McDuffie County Fire Station One will see some major changes within a year if key members of the County Commission's Public Safety Committee are able to make things work like they say they should.
With the Georgia Department of Transportation eyeing Station One's current location on Harrison Road for a future bypass, officials had set aside $400,000 to build a new station on land donated by volunteer firefighter Paul Watson.
Building a headquarters station with training and emergency operations center capabilities as well as staffing the station was high on Fire Chief Bruce Tanner's priority list. And Mr. Watson told commissioners on several occasions that his donation was contingent upon both of those conditions.
With all of that on the table, the Pubic Safety Committee met last Thursday to figure out if those plans were feasible, and if so, how the county could afford to pull them both off.
"Unfortunately there are no free solutions," Chief Tanner told the committee.
The most complicated problem is staffing Station One, he said. It's a problem that Chief Tanner said needs to be dealt with soon because response times from unstaffed stations have increased from an average of 10 minutes to nearly 13 minutes since 2002.
"Twelve minutes is certainly unacceptable," Chief Tanner said. "We have to do something about this. We really do."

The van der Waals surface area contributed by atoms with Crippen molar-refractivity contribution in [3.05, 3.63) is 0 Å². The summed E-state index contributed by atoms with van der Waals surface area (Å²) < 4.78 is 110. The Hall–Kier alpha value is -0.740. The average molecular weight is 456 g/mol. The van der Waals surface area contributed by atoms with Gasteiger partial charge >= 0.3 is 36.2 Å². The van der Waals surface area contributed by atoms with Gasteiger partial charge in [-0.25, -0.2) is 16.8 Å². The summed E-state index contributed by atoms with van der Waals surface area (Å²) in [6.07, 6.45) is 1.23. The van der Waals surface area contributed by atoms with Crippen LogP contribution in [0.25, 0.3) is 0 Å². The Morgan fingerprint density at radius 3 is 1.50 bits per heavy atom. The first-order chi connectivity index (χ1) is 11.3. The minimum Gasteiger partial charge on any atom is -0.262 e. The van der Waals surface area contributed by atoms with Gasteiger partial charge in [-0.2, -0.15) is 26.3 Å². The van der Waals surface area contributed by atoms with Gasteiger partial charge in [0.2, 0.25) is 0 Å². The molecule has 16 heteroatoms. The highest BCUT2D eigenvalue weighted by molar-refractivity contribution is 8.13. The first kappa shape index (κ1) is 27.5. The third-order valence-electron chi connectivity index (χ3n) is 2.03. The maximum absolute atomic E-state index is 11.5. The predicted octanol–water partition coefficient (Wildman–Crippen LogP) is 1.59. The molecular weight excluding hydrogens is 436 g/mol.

Also, the number of volunteer firefighters has steadily decreased since 2001 while the average age of volunteers keeps rising. Having fewer volunteers is directly related to longer response times, according to Chief Tanner.
He and Assistant Chief Stephen Sewell proposed two separate plans to the committee for staffing Station One during the day for the remainder of this year and a third plan that would fully staff the station beginning in July.
Staffing the station 24 hours a day would cost an estimated $72,645 in salary and supplies. According to Chief Tanner's calculations, fully staffing the station for all of 2006 would cost the county $142,000.
Mr. Watson pleaded with the committee to recommend approval of the plan to the full commission. Tuesday night, commissioners did follow the committee recommendation and will take up the staffing issue during their June 1 work session.
"When are we considered to be liable when we see that things are happening and we did not do anything about it?" he asked.
The simpler of the problems is the building of a new Station One. Chief Tanner said it's "just a question of funding what we need." He suggested adjusting the Special Purpose Local Option Sales Tax spending plan that was recently adopted.
Under Chief Tanner's plan, repairs on Station Six -- the Carolyn Lake station -- would be postponed until the next round of SPLOST. The $200,000 set aside in the current SPLOST to rebuild the station could be added to the money set aside for Station One.
He also found extra funding from excessive estimates for two pumper trucks and one brush truck. All together, the fire department's funding in SPLOST for a new Station One grew to $770,000 toward what he estimates as an $800,000 building.
Construction on the new Station One should be completed by the second quarter of 2006. According to County Manager Don Norton, the DOT will allow the county to continue using the current station until the new one is completed.
The contruction process actually started Tuesday night during the commission meeting, as commissioners directed Cheif Tanner to solicit proposals from architects for a new Station One.
Once the improvements are complete, Mr. Watson contends that they will cause the insurance rating to fall, saving the county money in the long run.